Visit The Beer Nut site

Some big IPAs from Hopfully today, beginning with ThreeLeaves, their new St Patrick's Day special. This is a cold IPA of 6.3% ABV and brewed in collaboration with Milan's Birrificio WAR. It's a near-perfect clear golden colour and smells sharp and spicy, of pine resin and raw red onion. I'm happy to say that, for once with a cold IPA, the onion does not come through to the flavour. Instead it's all very west-coast, offering lemon zest, grapefruit rind, and then a harder pine resin in the finish. The clean, presumably lagered, base gives the hops a wonderfully clear platform to work their magic from: Chinook, Mosaic, Nectaron and Hallertau Mittelfrüh, for a fun mix of American and Germanic characteristics. There's no heat from the alcohol, but the gravity gives it a lovely smooth texture, making it delightfully quaffable, despite the welly. Maybe the next one will slow me down a bit.

This is Watchdog, a double New England-style IPA. It's 7.5% ABV and very hazy -- densely yellow with a fine foam on top. The hops are a simple fruity combination of Azacca and Amarillo, and that gives it an aroma of orange-flavoured chew sweets. The flavour isn't anything so sweet, and it's almost a little... funky. Maybe the bitterness of the previous beer was still hanging around, but I didn't get any of the anticipated candy from the flavour. Instead, it's a rather hard and waxy taste, with a savoury note of fried cabbage and roasted meat. There's a stern resinous side, and a dry, plasterboard rasp. Only at the very end is there any kind of sweetness: a concentrated orange cordial effect. There's not enough character here overall, and what's there isn't especially enjoyable. Hopfully is usually much better at this sort of thing.

A chance to turn things around is Moodlift, double IPA again, with the strength boosted to 8% ABV. It's explicitly in the west coast style, and while it's the right shade of amber, is a bit hazy as well, which spoils the effect a little. Again, I think they've low-balled the hops, because there's neither zest nor zing in the aroma and flavour. Talus, Chinook and Centennial should have more of a presence than is in evidence here. It smells only slightly of orange oil and tastes of pith and coconut, a little like there's Sorachi Ace in here, but nothing so strong or distinct. Although the body is heavy and chewy, it doesn't host a big malt or hop taste, and is sadly quite plain, all told.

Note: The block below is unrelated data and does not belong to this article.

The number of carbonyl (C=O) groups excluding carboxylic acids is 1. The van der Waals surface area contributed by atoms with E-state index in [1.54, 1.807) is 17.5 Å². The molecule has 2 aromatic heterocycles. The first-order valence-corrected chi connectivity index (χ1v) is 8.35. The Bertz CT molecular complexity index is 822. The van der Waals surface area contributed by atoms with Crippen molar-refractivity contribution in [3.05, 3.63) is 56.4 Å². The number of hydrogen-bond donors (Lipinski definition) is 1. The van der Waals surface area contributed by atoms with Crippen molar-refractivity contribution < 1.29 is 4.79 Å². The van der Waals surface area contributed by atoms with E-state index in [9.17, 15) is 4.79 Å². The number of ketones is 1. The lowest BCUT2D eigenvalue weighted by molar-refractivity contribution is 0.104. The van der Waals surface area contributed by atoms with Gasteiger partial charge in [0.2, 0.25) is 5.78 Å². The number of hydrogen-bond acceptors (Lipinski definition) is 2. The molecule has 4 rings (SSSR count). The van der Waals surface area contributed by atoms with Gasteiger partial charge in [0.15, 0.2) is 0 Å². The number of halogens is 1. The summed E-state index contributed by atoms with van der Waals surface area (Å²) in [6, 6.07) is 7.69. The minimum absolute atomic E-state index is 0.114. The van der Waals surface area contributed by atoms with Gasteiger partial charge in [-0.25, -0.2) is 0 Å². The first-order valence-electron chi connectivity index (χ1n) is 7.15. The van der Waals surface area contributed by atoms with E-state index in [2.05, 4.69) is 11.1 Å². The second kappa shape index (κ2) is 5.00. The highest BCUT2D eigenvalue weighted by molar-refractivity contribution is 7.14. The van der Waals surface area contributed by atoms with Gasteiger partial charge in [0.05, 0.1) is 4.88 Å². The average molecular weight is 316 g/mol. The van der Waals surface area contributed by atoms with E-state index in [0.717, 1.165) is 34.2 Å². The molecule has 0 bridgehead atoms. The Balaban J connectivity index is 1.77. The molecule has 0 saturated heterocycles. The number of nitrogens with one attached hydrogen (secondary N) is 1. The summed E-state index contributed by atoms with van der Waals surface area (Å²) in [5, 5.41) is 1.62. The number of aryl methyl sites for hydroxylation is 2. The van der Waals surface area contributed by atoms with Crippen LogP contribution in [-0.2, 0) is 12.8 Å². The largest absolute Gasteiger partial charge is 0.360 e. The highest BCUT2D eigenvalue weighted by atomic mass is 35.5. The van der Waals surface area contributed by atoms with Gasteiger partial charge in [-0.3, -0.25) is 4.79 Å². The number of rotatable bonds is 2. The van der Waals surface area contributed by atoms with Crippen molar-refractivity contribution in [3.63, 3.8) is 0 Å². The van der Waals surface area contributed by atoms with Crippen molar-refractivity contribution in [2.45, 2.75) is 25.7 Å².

I like a pisco sour cocktail, and I like a sour IPA, so Hopfully looked to be catering very much to my tastes with a sour IPA called Pisco Sour. They've got the visuals spot on: an opaque yellow/orange topped with a very fine white foam. You have to supply your own Angostura bitters, however. The aroma is surprisingly savoury: smoky, like charred embers or lapsang souchong tea. On tasting, that transforms into a very mild tartness; a bite of black lime rind or the aforementioned bitters. Behind it, there's a softer fruit side, more typical of hazy IPA, suggesting peaches and apricot. According to the can it's all done fairly simply, with a mix of Citra and Nelson Sauvin hops plus lime juice. That made me realise that the smoky thing is a more concentrated version of the diesel or kerosene I often get from Nelson, and it's unusual to find Citra taking any kind of a back seat. I would have liked more of its particular brand of lime sharpness, and indeed more sourness. Instead, this is a big softy, with all the fluffy texture which comes with 7.8% ABV but absolutely none of the heat. While fun and different, for sure, I question whether it should be badged as an IPA at all.

A late add at a more modest strength is Patience, a hazy IPA of 5.5% ABV. This is hopped with Chinook, Azacca, Comet and Citra so definitely shouldn't be lacking in hop character. Unfortunately, it is. The aroma is again quite bland with vanilla custard and little more than a distant squeeze of citrus. The flavour, too, is reticent, offering up minimal amounts of zest on an unforgivably thin base. The lack of hop taste leaves room for an unpleasant gritty and savoury side from the haze to creep in and muddy things up. If it were 4% ABV or less it might be understandable, even forgivable, but I know it's possible to give a beer of this strength a much more assertive and enjoyable hop side.

What happened here? The top one was glorious and then it all fell apart after that. I'll allow Hopfully an off day or two, but I hope they won't be making a habit of this.